Hershel Woodrow “Woody” Williams stood 5 feet, 6 inches tall, maybe, and the first time he tried to join up in 1942, the recruiter told him he was too short to be a Marine.
Could be that the Army would take him, but Williams, a farm boy from Quiet Dell, West Virginia, thought the Army uniforms were ugly. “I wanted to be in those dress blues” worn by the Marines, Williams said during the course of several interviews with Military.com in recent years.
When they changed the height standards, he signed up for the Marine Corps in the state capital Charleston in May 1943 during the height of World War II. It was the beginning of a lifetime of service including combat, 33 years with what was then the Veterans Administration, and a commitment to Gold Star families through his Woody Williams Foundation.
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On Thursday, the nation paid tribute to his “above and beyond” valor and lifetime of service as his flag-draped casket was set upon a catafalque to “lie in honor” in the U.S. Capitol Rotunda in Washington, D.C. Williams died June 29 at the age of 98 in a Department of Veterans Affairs hospital in Huntington, West Virginia, that was named for him.
Bearers from all the services carried Williams’ casket up the long staircase at the East Front of the Capitol to a ceremony opened by Navy Rear Adm. Margaret Kibben, the House chaplain, who said in her invocation that “esprit de corps ran deep within Woody’s being.”
Paraphrasing the Marine hymn, Kibben said that Williams “never lost his nerve as he fought for right and freedom, his honor clean, his purpose noble.”
After first raising his hand to take the oath, Williams was sent to places they never heard of back on the dairy farm in West Virginia — New Caledonia, Guadalcanal, Guam and then a pork chop-shaped hunk of volcanic rock called Iwo Jima, where he earned the Medal of Honor.
There were 473 recipients of the Medal of Honor from World War II, including 27 from Iwo Jima alone, and Williams was the last surviving one.
Both House Speaker Nancy Pelosi, D-Calif., and Senate Minority Leader Mitch McConnell, R-Ky., said that Williams’ short stature never deterred his contributions to the nation in his service and in the example he set for future generations.
“He was never the tallest Marine, but he was a force of nature” who devoted his life after the war “to helping veterans and Gold Star families,” Pelosi said.
McConnell said the Marine Corps’ “initial skepticism” at Williams’ height gave way to respect and admiration and “did not deter him.” He urged those in attendance to honor a “valiant patriot” who “made giving back a lifelong mission.”
In addition to members of Williams’ extended family, those in attendance included several other recipients of the Medal of Honor, as well as retired Army general and now Defense Secretary Lloyd Austin; Army Gen. Mark Milley, chairman of the Joint Chiefs of Staff; and Gen. David Berger, the Marine commandant.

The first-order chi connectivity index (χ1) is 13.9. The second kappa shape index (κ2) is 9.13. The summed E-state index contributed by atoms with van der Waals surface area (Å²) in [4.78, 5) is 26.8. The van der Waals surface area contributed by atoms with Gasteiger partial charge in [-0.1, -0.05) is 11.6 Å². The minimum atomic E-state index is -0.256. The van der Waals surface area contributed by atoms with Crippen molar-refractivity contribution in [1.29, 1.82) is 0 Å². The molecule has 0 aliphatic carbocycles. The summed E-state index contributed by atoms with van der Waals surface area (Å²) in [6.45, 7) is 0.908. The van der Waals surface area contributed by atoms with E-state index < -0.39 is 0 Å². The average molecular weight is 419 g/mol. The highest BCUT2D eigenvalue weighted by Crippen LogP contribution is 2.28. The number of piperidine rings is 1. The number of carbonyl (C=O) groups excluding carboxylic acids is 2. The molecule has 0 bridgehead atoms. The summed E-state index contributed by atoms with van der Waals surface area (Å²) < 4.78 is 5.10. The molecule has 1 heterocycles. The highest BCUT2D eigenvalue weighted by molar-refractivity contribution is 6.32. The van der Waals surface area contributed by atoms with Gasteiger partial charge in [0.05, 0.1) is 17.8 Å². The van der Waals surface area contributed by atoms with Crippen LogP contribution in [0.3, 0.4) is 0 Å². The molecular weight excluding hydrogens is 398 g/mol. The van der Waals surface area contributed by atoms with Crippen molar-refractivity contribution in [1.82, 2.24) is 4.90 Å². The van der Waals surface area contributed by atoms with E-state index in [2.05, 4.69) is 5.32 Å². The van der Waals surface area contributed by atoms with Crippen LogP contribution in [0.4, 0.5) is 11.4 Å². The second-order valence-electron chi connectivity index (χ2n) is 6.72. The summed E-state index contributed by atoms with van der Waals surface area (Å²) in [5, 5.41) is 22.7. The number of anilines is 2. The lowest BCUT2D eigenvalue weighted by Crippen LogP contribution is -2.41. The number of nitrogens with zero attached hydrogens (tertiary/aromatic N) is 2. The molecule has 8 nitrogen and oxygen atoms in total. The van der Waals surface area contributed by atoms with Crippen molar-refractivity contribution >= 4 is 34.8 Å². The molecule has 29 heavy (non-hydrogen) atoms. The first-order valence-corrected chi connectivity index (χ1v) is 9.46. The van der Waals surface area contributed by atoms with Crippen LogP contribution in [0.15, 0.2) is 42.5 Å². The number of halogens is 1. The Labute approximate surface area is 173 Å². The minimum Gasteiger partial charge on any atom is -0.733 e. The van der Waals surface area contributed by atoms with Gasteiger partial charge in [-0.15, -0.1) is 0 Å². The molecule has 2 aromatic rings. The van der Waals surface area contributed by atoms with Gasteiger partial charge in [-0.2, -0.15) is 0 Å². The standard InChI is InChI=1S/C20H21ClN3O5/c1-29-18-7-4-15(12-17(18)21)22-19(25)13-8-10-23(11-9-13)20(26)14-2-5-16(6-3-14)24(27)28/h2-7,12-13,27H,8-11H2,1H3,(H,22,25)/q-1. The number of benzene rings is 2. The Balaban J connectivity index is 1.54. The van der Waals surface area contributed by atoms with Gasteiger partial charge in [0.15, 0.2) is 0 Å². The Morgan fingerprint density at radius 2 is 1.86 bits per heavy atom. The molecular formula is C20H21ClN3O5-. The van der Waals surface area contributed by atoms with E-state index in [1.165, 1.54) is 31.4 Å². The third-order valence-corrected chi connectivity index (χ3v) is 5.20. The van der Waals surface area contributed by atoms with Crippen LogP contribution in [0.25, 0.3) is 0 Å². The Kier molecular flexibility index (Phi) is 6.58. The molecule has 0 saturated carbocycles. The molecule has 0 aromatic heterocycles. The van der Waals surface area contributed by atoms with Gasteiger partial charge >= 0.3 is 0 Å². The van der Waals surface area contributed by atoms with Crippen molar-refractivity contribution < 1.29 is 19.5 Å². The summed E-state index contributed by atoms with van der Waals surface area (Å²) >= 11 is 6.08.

The ceremony had special resonance for Milley, whose late father, Alexander Milley, served as a Navy corpsman during the Battle of Iwo Jima.
The ceremony at the Capitol was followed by a wreath laying by members of the Williams family at the base of the West Virginia panel at the World War II Memorial on the National Mall. Plans for Williams’ funeral and burial in West Virginia were not yet complete.
Flamethrower to the Front
On Feb. 23, 1945, Williams, then a corporal, was with the 1st Battalion, 21st Marine Regiment, when its advance across an airfield was stopped by interlocking fire from a series of reinforced concrete pillboxes held by the Japanese defenders.
Williams took cover in a shell hole where officers tried to figure out what to do next. Could Williams do something about those pillboxes? “I’ll try,” he said.
With covering fire from four Marine riflemen, and a 70-pound M2 flamethrower strapped to his back, he crawled forward with a determination to get at the pillboxes.
His Medal of Honor citation read that “he fought desperately for four hours under terrific enemy small-arms fire and repeatedly returned to his own lines to prepare demolition charges and obtain serviced flamethrowers, struggling back, frequently to the rear of hostile emplacements, to wipe out one position after another.”
As a Marine legend in later life, Williams was a frequent guest at Marine Corps special events; one of his last appearances was in June 2021 at Marine Corps Recruit Depot Parris Island in South Carolina, where he donned dress blues, the Medal of Honor draped round his neck, as an honorary official for the graduation parade of new recruits.
As the 350 graduates passed in review, Williams had his eye out for a strapping kid among them named Cedar Ross — his great-grandson. Williams was especially proud when told that Ross’ exemplary performance during training had earned him a meritorious promotion to private first class at graduation.
With Williams at his side, Ross later told CBS News that the drill instructors found out about halfway through training that his great-grandfather was Woody Williams. “The chief drill instructor told me, ‘Ross, you’re going to have big shoes to fill,'” and he responded “Yes, sir. Thankfully, I wear size 15.”
Williams said of his great-grandson, “The only advice I think I gave him was to do the very best that he could and then to do a little more.”
— Richard Sisk can be reached at Richard.Sisk@Military.com.
Related: The Last Battle for Iwo Jima Legend Woody Williams, Only Surviving WWII Medal of Honor Recipient
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